A business pitch or elevator pitch is not only a crucial tool for getting investment, it’s also one of the best tools you can use to flesh out your business concept, iterate it through different variations, and find a business model that works and will turn into a profitable company.
But, shouldn’t you have a solid business plan before you build a pitch? I don’t think so. If you think of your pitch as a tool to develop strategy instead of just a vehicle for selling ideas to investors, you’ll find that there are many reasons why you should start with your pitch and develop a formal business plan (if you need one) later.
This is not to say that you shouldn’t have a plan. That would be like trying to go on a trip without a map.
A traditional business plan just isn’t the right format to flesh out your initial business strategy. The problem with business plans isn’t the planning process, but the format of the output. I suggest writing a 1-page Lean Plan first—it’s the elevator pitch version of a business plan.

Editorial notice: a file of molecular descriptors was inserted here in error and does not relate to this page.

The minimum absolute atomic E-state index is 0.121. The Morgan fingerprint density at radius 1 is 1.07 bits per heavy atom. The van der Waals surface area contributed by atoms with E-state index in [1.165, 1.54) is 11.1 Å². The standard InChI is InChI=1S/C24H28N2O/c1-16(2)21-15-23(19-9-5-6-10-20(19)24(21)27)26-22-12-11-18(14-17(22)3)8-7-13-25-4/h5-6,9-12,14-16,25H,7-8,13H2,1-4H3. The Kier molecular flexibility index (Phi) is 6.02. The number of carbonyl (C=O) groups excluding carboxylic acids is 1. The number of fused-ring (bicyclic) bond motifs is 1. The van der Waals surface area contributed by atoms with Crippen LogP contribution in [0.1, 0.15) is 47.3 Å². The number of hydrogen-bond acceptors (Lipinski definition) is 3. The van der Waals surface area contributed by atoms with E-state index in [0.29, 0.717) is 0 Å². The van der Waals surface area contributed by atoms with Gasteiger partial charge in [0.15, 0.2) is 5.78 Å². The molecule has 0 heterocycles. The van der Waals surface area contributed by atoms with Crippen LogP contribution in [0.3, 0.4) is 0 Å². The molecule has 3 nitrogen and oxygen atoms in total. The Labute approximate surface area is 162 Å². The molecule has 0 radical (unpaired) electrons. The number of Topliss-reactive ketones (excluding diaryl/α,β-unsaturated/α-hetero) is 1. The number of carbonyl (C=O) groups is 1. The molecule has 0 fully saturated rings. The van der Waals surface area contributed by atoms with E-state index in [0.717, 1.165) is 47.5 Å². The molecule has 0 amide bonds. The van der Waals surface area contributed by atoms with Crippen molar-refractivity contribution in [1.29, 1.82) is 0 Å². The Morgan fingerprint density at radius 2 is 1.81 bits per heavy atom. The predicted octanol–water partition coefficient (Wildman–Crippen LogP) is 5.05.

Henry Abbey , a talented author who has a knack for creating stories that captivate and engage readers. He’s been writing since he was a child and tasted success with his first novel at only 19. His works are available to read on the businessdoom website, where readers can find stories of romance, mystery, and adventure from the mind of Henry Abbey.